- When President Bush delivers a speech recognizing the
centenary of heavier-than-air-powered flight December 17, it is expected
that he will proffer a bold vision of renewed space flight, with at its
center a return to the moon, perhaps even establishment of a permanent
presence there. If he does, it will mean that he has decided the United
States should once again become a space-faring nation. For more than 30
years America's manned space program has limited itself to low Earth orbit;
indeed, everyone under the age of 31 - more than 125 million Americans
- was born since an American last set foot on the moon.
- The speech will come at a time when events are converging
to force some important decisions about the future of American efforts
in space. China has put a man in orbit, plans a launch of three Sinonauts
together, and has announced its own lunar program. The space shuttle is
grounded, and its smaller sibling, the "orbital space plane,"
may not be built. The International Space Station, behind schedule, over
budget, and of limited utility, has been scaled back post-Columbia.
- The content of the speech does not appear to be in doubt;
the only question is timing. While those who have formulated it have argued
that it be delivered on the anniversary of the Wright Brothers' first powered
flight, there exists a slight possibility that it will instead be incorporated
in the State of the Union address at the end of January.
- This has its own, less triumphant, significance, which
is in the form of a chilling coincidence. Every American who has died in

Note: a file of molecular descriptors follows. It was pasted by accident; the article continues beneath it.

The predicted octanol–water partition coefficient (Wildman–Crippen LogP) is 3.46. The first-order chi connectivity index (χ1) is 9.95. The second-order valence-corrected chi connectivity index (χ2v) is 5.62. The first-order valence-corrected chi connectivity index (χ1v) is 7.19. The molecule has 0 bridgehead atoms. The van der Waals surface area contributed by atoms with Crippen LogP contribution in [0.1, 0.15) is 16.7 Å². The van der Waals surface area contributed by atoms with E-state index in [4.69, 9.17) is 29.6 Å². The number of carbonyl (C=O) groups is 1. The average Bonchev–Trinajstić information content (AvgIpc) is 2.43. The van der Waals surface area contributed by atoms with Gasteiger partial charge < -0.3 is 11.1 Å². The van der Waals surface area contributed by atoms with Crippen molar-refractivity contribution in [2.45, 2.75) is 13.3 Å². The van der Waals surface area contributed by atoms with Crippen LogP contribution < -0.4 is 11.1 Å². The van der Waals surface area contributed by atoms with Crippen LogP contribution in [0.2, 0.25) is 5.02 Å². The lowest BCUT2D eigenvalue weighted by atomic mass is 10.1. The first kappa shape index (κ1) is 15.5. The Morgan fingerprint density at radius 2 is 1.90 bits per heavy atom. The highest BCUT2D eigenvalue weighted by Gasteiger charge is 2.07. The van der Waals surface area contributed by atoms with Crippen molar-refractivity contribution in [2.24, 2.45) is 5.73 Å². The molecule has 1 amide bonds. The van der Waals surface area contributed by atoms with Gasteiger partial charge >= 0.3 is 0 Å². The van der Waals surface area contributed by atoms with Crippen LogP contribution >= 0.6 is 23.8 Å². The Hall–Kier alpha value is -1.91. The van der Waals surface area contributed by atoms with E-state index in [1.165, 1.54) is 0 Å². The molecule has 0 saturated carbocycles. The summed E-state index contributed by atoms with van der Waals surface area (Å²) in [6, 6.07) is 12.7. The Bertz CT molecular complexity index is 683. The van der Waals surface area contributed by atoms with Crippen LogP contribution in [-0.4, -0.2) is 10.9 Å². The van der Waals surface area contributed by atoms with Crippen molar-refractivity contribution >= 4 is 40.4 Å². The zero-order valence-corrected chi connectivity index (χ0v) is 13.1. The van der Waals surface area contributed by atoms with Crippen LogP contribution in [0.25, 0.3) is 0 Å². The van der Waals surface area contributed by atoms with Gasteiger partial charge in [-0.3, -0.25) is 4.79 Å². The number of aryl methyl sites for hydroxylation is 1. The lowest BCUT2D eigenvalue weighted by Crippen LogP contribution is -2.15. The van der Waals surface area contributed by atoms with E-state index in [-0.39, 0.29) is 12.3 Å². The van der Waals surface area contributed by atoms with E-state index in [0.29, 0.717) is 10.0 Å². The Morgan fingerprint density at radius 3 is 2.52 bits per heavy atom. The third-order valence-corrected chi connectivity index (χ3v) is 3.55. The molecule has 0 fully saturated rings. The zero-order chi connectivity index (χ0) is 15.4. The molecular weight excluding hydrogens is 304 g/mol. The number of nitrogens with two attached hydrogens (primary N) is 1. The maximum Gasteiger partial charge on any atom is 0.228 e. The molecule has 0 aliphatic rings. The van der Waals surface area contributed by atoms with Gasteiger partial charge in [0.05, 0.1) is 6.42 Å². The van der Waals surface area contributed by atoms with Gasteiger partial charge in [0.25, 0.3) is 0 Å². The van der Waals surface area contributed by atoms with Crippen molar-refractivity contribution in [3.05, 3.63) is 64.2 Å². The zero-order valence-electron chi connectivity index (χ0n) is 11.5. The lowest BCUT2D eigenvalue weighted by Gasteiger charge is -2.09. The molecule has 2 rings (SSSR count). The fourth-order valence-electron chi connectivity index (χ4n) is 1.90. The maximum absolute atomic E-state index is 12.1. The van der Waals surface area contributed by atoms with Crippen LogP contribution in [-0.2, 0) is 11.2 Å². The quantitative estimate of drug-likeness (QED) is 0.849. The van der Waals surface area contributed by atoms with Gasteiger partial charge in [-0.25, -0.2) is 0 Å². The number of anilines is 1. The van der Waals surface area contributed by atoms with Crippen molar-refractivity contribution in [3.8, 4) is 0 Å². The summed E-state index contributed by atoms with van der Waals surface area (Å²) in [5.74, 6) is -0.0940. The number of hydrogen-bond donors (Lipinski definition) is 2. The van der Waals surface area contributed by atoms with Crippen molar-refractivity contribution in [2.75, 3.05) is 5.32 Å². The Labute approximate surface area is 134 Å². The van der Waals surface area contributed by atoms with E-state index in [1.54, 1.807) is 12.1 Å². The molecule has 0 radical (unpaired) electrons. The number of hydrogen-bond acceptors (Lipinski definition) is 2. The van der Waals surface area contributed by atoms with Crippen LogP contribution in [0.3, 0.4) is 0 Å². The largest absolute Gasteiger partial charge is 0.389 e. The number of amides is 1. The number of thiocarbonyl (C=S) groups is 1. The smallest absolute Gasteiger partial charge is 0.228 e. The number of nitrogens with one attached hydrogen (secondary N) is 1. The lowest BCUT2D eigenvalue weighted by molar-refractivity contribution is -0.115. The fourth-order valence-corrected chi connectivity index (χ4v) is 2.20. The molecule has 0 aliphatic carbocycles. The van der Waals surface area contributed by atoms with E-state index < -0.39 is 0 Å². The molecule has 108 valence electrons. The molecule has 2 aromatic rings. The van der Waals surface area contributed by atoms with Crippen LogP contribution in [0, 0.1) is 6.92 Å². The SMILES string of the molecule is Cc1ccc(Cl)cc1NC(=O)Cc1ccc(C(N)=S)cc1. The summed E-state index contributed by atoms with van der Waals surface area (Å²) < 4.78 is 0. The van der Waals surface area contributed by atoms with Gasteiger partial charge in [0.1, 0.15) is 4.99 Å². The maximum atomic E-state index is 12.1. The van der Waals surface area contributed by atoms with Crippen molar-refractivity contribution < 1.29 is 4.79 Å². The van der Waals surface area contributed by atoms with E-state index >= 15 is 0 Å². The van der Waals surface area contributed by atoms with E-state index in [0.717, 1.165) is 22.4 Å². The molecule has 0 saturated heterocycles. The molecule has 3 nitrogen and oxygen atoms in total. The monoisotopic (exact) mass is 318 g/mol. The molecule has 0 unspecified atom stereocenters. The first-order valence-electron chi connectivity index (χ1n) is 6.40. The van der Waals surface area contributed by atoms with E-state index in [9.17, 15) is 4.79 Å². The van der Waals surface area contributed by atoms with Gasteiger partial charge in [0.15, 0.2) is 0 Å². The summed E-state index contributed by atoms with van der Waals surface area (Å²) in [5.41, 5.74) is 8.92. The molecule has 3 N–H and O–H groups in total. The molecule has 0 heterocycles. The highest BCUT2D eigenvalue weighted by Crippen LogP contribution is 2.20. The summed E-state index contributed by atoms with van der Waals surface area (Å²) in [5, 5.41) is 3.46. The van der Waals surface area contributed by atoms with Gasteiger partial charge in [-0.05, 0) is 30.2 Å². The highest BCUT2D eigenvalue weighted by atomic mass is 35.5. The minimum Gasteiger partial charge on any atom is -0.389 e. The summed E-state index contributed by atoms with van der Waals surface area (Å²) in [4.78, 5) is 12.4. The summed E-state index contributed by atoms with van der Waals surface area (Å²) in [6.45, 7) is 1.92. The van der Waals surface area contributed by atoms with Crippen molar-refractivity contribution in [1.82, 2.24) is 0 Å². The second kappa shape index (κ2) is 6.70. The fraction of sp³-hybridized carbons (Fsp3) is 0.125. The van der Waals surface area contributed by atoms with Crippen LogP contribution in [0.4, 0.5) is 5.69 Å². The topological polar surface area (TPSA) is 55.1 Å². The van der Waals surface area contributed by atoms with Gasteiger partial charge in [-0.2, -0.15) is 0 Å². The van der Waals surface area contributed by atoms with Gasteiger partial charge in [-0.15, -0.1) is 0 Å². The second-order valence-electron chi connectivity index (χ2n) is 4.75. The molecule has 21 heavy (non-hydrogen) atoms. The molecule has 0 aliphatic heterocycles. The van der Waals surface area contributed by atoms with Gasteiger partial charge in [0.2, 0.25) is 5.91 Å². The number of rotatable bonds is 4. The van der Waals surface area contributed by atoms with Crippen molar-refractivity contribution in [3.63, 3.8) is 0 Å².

a spacecraft has done so within one calendar week: The Apollo 204 fire
on January 27, 1967; the Challenger disaster on January 28, 1986; and the
loss of Columbia on February 1, 2003.
- If the president goes ahead with the plan to announce
an ambitious new program to carry Americans beyond Earth's immediate gravitational
pull, he will argue that the new lunar explorations are justified not only
for what they themselves might produce but also as a means of developing
the technology and skills necessary for a mission to Mars, which is expected
to be mentioned, though in less-specific terms, in the address.
- Observers might note a familiar ring to the proposal.
On July 20, 1989, President George H. W. Bush marked the 20th anniversary
of the first Apollo moon landing with a speech at the National Air and
Space Museum in Washington in which he called for a permanent American
presence on the moon and, ultimately, a mission to Mars.
- That address led to the formation of a group called the
"Space Exploration Initiative," headed by Vice President Quayle
and NASA Administrator Richard Truly, which in the spring of 1991 released
a report, "America at the Threshold." It set a long-term goal
of landing Americans on Mars, with space activities in the interim leading
up to that goal. First, it recommended, would be "Space Station Freedom"
- now the ISS - followed by a return to the moon, in large measure to develop
and test systems for keeping people alive on a Mars journey.
- The development of rocket boosters more powerful than
the mighty Saturn V that lifted Apollo astronauts to the moon would be
necessary, the report said, as would development of nuclear systems for
providing power aboard in-transit spacecraft, and nuclear-powered rockets,
to be employed outside Earth's atmosphere, where they could be used on
long missions without the need to carry enormous supplies of conventional
rocket propellant. None of the recommendations was carried out as envisioned
at the time; the only one that got off the ground at all is the space station.
- The president's speech could breathe new life into a
moribund space program whose recent history has been beset by disappointment
and failure. The space shuttle proved neither as reliable or as inexpensive
as its proponents had promised. In 18 years of flight (the shuttle was
grounded for 30 months following the Challenger disaster, and has been
grounded since the loss of Columbia February 1), half of the original shuttle
fleet has been lost to catastrophic failure, along with 14 astronauts.
The cost of a shuttle mission has hovered around $500 million despite early
claims that it would be much less and would allow payloads to be carried
aloft for as little as $50 per pound. The launch schedule has been unreliable,
with many space customers wondering if their satellites would ever get